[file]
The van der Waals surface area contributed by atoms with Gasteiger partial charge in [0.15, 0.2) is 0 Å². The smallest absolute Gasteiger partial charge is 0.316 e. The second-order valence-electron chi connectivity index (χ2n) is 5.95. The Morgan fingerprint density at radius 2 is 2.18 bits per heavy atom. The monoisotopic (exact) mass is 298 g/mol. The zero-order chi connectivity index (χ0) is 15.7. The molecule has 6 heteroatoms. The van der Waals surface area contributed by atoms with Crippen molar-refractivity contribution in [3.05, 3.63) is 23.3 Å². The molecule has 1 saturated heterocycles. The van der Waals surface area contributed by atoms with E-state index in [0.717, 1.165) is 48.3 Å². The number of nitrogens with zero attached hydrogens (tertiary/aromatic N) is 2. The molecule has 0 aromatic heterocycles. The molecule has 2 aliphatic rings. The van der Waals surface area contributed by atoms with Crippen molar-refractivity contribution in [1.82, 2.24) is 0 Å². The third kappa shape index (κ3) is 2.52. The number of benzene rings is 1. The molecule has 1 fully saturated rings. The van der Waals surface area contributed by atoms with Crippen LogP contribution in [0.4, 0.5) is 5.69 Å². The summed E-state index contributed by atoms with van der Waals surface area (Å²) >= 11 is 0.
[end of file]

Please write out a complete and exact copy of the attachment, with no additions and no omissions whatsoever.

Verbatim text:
The van der Waals surface area contributed by atoms with Gasteiger partial charge in [0.15, 0.2) is 0 Å². The smallest absolute Gasteiger partial charge is 0.316 e. The second-order valence-electron chi connectivity index (χ2n) is 5.95. The Morgan fingerprint density at radius 2 is 2.18 bits per heavy atom. The monoisotopic (exact) mass is 298 g/mol. The zero-order chi connectivity index (χ0) is 15.7. The molecule has 6 heteroatoms. The van der Waals surface area contributed by atoms with Crippen molar-refractivity contribution in [3.05, 3.63) is 23.3 Å². The molecule has 1 saturated heterocycles. The van der Waals surface area contributed by atoms with E-state index in [0.717, 1.165) is 48.3 Å². The number of nitrogens with zero attached hydrogens (tertiary/aromatic N) is 2. The molecule has 0 aromatic heterocycles. The molecule has 2 aliphatic rings. The van der Waals surface area contributed by atoms with Crippen molar-refractivity contribution in [1.82, 2.24) is 0 Å². The third kappa shape index (κ3) is 2.52. The number of benzene rings is 1. The molecule has 1 fully saturated rings. The van der Waals surface area contributed by atoms with Crippen LogP contribution in [0.4, 0.5) is 5.69 Å². The summed E-state index contributed by atoms with van der Waals surface area (Å²) >= 11 is 0.